THE mother of a Dean Street assault victim has praised the young man accused of punching her son after he handed himself into police.
The man, 19, was char- ged with reckless grievous bodily harm and bailed to face Albury Local Court on April 29 after he contacted police on Tuesday.
Former Albury councillor and police officer Lynda Summers said handing himself in was “brave”.
“It saves everyone a lot of stress and we’ll see what the court will bring,” she said.
“Two young men have learnt a hard life lesson out of this. One has been injured and the other faces a court process, so with the whole interaction of young people and alcohol, it’s just a sad story.”
Her son Jake, 20, was walking on Dean Street after a night out after the Albury Gold Cup when he was punched in an alleged unprovoked assault.
He had to undergo facial reconstruction surgery to repair his broken face.
Ms Summers, the former chairwoman of the Greater Murray Area Health Service, said it was a “happy coincidence” her decision to go public with her son’s assault coincided with a meeting between Albury Liquor Accord and the Office of Liquor, Gaming and Racing on Tuesday.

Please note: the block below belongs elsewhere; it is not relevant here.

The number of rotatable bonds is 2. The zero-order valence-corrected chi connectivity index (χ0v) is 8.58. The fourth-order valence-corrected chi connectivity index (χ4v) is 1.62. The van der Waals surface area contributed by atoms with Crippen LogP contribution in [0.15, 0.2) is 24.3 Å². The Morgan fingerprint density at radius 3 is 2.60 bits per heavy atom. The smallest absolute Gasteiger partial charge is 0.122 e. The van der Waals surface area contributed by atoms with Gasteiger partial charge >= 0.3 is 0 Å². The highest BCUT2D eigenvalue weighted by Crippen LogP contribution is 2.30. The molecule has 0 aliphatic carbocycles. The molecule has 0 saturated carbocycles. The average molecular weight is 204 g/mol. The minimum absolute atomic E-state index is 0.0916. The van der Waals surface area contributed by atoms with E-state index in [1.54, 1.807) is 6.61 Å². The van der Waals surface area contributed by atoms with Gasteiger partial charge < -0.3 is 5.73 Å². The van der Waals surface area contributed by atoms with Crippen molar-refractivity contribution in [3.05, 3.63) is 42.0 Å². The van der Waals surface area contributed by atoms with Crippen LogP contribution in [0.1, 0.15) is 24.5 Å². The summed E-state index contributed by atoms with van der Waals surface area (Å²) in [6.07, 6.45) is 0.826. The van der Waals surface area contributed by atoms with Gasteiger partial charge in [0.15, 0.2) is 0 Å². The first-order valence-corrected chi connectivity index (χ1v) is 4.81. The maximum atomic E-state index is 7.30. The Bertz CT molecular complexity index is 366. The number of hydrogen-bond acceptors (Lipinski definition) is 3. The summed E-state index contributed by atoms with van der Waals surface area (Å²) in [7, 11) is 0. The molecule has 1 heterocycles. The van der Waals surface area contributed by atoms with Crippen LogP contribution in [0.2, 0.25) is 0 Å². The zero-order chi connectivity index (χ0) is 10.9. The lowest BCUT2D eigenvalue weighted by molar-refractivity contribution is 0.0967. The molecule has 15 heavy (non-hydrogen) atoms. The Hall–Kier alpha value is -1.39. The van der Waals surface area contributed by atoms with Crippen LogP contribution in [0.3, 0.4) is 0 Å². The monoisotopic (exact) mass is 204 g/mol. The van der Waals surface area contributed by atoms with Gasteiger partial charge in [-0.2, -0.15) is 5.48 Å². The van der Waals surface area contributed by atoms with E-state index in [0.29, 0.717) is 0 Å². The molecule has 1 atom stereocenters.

In it, options of adopting some of Newcastle’s solutions were raised including a 1am lockout, a ban on post-10pm shot sales and a 3am closing.
Ms Summers rejected Albury councillor and accord chairman Daryl Betteridge’s notion that the Newcastle model was “yesterday’s news”.
“Having lived in Newcastle for an extended period, I’ve lived the effects of what change can do. It’s not yesterday’s news, it’s a methodology that Albury can embrace whole-heartedly,” she said.
“There are strong, vested interests in the status quo, but at some point enough’s enough ... it’s the opportune time for the council to seize the moment.”